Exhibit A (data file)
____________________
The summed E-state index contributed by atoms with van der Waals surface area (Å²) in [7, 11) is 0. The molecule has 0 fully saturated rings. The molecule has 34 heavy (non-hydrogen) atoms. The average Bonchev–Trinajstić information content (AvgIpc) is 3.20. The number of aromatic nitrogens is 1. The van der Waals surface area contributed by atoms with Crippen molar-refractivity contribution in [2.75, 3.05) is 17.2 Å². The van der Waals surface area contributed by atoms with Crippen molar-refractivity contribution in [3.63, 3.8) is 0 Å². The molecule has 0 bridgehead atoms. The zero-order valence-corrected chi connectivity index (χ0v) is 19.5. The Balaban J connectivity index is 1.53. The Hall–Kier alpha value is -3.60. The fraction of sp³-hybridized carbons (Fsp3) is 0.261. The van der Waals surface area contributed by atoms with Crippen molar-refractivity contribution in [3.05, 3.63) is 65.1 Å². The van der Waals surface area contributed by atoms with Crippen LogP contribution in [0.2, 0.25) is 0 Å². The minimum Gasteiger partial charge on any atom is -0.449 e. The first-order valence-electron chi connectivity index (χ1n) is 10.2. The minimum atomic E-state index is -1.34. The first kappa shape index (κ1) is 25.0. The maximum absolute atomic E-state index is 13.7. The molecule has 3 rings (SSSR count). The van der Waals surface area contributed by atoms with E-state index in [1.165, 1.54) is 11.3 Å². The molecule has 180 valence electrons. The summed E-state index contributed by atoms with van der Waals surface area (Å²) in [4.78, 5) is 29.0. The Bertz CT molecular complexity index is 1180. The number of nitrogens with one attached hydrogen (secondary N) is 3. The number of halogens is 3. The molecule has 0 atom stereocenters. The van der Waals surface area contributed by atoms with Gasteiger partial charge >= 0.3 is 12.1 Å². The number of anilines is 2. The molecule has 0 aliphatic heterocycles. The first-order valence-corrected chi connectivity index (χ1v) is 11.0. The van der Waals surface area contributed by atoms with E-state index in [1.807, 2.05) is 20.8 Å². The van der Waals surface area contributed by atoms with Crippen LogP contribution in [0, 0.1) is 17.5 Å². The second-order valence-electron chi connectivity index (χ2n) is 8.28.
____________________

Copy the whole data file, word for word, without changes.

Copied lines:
The summed E-state index contributed by atoms with van der Waals surface area (Å²) in [7, 11) is 0. The molecule has 0 fully saturated rings. The molecule has 34 heavy (non-hydrogen) atoms. The average Bonchev–Trinajstić information content (AvgIpc) is 3.20. The number of aromatic nitrogens is 1. The van der Waals surface area contributed by atoms with Crippen molar-refractivity contribution in [2.75, 3.05) is 17.2 Å². The van der Waals surface area contributed by atoms with Crippen molar-refractivity contribution in [3.63, 3.8) is 0 Å². The molecule has 0 bridgehead atoms. The zero-order valence-corrected chi connectivity index (χ0v) is 19.5. The Balaban J connectivity index is 1.53. The Hall–Kier alpha value is -3.60. The fraction of sp³-hybridized carbons (Fsp3) is 0.261. The van der Waals surface area contributed by atoms with Crippen molar-refractivity contribution in [3.05, 3.63) is 65.1 Å². The van der Waals surface area contributed by atoms with Crippen LogP contribution in [0.2, 0.25) is 0 Å². The minimum Gasteiger partial charge on any atom is -0.449 e. The first-order valence-electron chi connectivity index (χ1n) is 10.2. The minimum atomic E-state index is -1.34. The first kappa shape index (κ1) is 25.0. The maximum absolute atomic E-state index is 13.7. The molecule has 3 rings (SSSR count). The van der Waals surface area contributed by atoms with E-state index in [1.165, 1.54) is 11.3 Å². The molecule has 180 valence electrons. The summed E-state index contributed by atoms with van der Waals surface area (Å²) in [4.78, 5) is 29.0. The Bertz CT molecular complexity index is 1180. The number of nitrogens with one attached hydrogen (secondary N) is 3. The number of halogens is 3. The molecule has 0 atom stereocenters. The van der Waals surface area contributed by atoms with Gasteiger partial charge >= 0.3 is 12.1 Å². The number of anilines is 2. The molecule has 0 aliphatic heterocycles. The first-order valence-corrected chi connectivity index (χ1v) is 11.0. The van der Waals surface area contributed by atoms with E-state index in [1.807, 2.05) is 20.8 Å². The van der Waals surface area contributed by atoms with Crippen LogP contribution in [0, 0.1) is 17.5 Å². The second-order valence-electron chi connectivity index (χ2n) is 8.28.